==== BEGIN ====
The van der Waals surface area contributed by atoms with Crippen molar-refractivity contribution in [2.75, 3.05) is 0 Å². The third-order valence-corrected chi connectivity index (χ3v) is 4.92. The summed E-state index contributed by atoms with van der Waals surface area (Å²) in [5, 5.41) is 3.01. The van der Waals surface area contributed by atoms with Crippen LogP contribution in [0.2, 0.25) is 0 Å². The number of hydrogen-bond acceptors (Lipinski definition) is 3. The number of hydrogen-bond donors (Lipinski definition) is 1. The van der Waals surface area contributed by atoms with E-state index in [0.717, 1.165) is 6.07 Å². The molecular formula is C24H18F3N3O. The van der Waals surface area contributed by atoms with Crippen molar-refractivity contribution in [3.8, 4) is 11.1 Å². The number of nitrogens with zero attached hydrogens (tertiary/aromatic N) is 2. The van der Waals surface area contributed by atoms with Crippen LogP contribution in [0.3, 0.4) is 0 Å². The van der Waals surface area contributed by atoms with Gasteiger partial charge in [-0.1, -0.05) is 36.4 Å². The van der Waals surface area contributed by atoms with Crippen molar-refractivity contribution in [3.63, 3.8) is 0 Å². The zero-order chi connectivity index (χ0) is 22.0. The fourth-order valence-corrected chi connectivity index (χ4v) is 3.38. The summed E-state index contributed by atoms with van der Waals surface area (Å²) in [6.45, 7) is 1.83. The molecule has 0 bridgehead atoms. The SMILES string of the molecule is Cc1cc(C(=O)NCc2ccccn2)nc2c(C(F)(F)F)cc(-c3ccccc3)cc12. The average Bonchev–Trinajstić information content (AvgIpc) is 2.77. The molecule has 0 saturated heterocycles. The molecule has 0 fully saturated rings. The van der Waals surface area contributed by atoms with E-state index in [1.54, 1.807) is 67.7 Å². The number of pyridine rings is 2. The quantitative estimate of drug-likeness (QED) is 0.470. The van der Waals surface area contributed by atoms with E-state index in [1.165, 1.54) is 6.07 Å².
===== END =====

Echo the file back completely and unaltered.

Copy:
The van der Waals surface area contributed by atoms with Crippen molar-refractivity contribution in [2.75, 3.05) is 0 Å². The third-order valence-corrected chi connectivity index (χ3v) is 4.92. The summed E-state index contributed by atoms with van der Waals surface area (Å²) in [5, 5.41) is 3.01. The van der Waals surface area contributed by atoms with Crippen LogP contribution in [0.2, 0.25) is 0 Å². The number of hydrogen-bond acceptors (Lipinski definition) is 3. The number of hydrogen-bond donors (Lipinski definition) is 1. The van der Waals surface area contributed by atoms with E-state index in [0.717, 1.165) is 6.07 Å². The molecular formula is C24H18F3N3O. The van der Waals surface area contributed by atoms with Crippen molar-refractivity contribution in [3.8, 4) is 11.1 Å². The number of nitrogens with zero attached hydrogens (tertiary/aromatic N) is 2. The van der Waals surface area contributed by atoms with Crippen LogP contribution in [0.3, 0.4) is 0 Å². The van der Waals surface area contributed by atoms with Gasteiger partial charge in [-0.1, -0.05) is 36.4 Å². The van der Waals surface area contributed by atoms with Crippen molar-refractivity contribution in [3.63, 3.8) is 0 Å². The zero-order chi connectivity index (χ0) is 22.0. The fourth-order valence-corrected chi connectivity index (χ4v) is 3.38. The summed E-state index contributed by atoms with van der Waals surface area (Å²) in [6.45, 7) is 1.83. The molecule has 0 bridgehead atoms. The SMILES string of the molecule is Cc1cc(C(=O)NCc2ccccn2)nc2c(C(F)(F)F)cc(-c3ccccc3)cc12. The average Bonchev–Trinajstić information content (AvgIpc) is 2.77. The molecule has 0 saturated heterocycles. The molecule has 0 fully saturated rings. The van der Waals surface area contributed by atoms with E-state index in [1.54, 1.807) is 67.7 Å². The number of pyridine rings is 2. The quantitative estimate of drug-likeness (QED) is 0.470. The van der Waals surface area contributed by atoms with E-state index in [1.165, 1.54) is 6.07 Å².